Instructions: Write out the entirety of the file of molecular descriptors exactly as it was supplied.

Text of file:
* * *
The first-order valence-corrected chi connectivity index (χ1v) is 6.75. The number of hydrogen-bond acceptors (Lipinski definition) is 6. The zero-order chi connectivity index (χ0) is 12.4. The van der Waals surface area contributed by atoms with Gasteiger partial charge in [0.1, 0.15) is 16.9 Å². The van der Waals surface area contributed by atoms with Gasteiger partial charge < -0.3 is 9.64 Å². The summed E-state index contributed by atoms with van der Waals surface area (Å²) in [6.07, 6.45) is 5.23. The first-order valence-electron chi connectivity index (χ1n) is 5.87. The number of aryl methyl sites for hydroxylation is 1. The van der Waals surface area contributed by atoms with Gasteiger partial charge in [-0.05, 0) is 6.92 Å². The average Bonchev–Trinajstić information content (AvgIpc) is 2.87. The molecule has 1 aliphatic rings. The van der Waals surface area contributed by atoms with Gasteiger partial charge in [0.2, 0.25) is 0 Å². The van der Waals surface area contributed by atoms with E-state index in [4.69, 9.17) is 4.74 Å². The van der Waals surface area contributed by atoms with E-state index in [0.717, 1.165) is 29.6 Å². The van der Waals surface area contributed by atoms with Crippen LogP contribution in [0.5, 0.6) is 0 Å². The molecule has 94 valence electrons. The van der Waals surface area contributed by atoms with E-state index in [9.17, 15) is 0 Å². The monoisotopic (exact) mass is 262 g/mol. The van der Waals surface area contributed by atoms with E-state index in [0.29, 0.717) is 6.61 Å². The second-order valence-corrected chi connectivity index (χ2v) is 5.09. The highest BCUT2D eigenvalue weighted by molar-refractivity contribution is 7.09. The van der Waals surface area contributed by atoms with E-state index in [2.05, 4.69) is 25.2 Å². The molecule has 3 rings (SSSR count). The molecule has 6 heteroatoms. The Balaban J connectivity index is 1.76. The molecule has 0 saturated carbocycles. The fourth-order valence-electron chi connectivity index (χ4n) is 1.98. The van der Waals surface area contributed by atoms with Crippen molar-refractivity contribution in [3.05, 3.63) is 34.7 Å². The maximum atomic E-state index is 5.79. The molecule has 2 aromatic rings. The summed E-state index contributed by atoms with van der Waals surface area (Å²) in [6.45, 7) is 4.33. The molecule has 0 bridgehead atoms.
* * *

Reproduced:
The first-order valence-corrected chi connectivity index (χ1v) is 6.75. The number of hydrogen-bond acceptors (Lipinski definition) is 6. The zero-order chi connectivity index (χ0) is 12.4. The van der Waals surface area contributed by atoms with Gasteiger partial charge in [0.1, 0.15) is 16.9 Å². The van der Waals surface area contributed by atoms with Gasteiger partial charge < -0.3 is 9.64 Å². The summed E-state index contributed by atoms with van der Waals surface area (Å²) in [6.07, 6.45) is 5.23. The first-order valence-electron chi connectivity index (χ1n) is 5.87. The number of aryl methyl sites for hydroxylation is 1. The van der Waals surface area contributed by atoms with Gasteiger partial charge in [-0.05, 0) is 6.92 Å². The average Bonchev–Trinajstić information content (AvgIpc) is 2.87. The molecule has 1 aliphatic rings. The van der Waals surface area contributed by atoms with Gasteiger partial charge in [0.2, 0.25) is 0 Å². The van der Waals surface area contributed by atoms with E-state index in [4.69, 9.17) is 4.74 Å². The van der Waals surface area contributed by atoms with E-state index in [0.717, 1.165) is 29.6 Å². The van der Waals surface area contributed by atoms with Crippen LogP contribution in [0.5, 0.6) is 0 Å². The molecule has 94 valence electrons. The van der Waals surface area contributed by atoms with E-state index in [9.17, 15) is 0 Å². The monoisotopic (exact) mass is 262 g/mol. The van der Waals surface area contributed by atoms with E-state index in [0.29, 0.717) is 6.61 Å². The second-order valence-corrected chi connectivity index (χ2v) is 5.09. The highest BCUT2D eigenvalue weighted by molar-refractivity contribution is 7.09. The van der Waals surface area contributed by atoms with E-state index in [2.05, 4.69) is 25.2 Å². The molecule has 3 rings (SSSR count). The molecule has 6 heteroatoms. The Balaban J connectivity index is 1.76. The molecule has 0 saturated carbocycles. The fourth-order valence-electron chi connectivity index (χ4n) is 1.98. The van der Waals surface area contributed by atoms with Crippen molar-refractivity contribution in [3.05, 3.63) is 34.7 Å². The maximum atomic E-state index is 5.79. The molecule has 2 aromatic rings. The summed E-state index contributed by atoms with van der Waals surface area (Å²) in [6.45, 7) is 4.33. The molecule has 0 bridgehead atoms.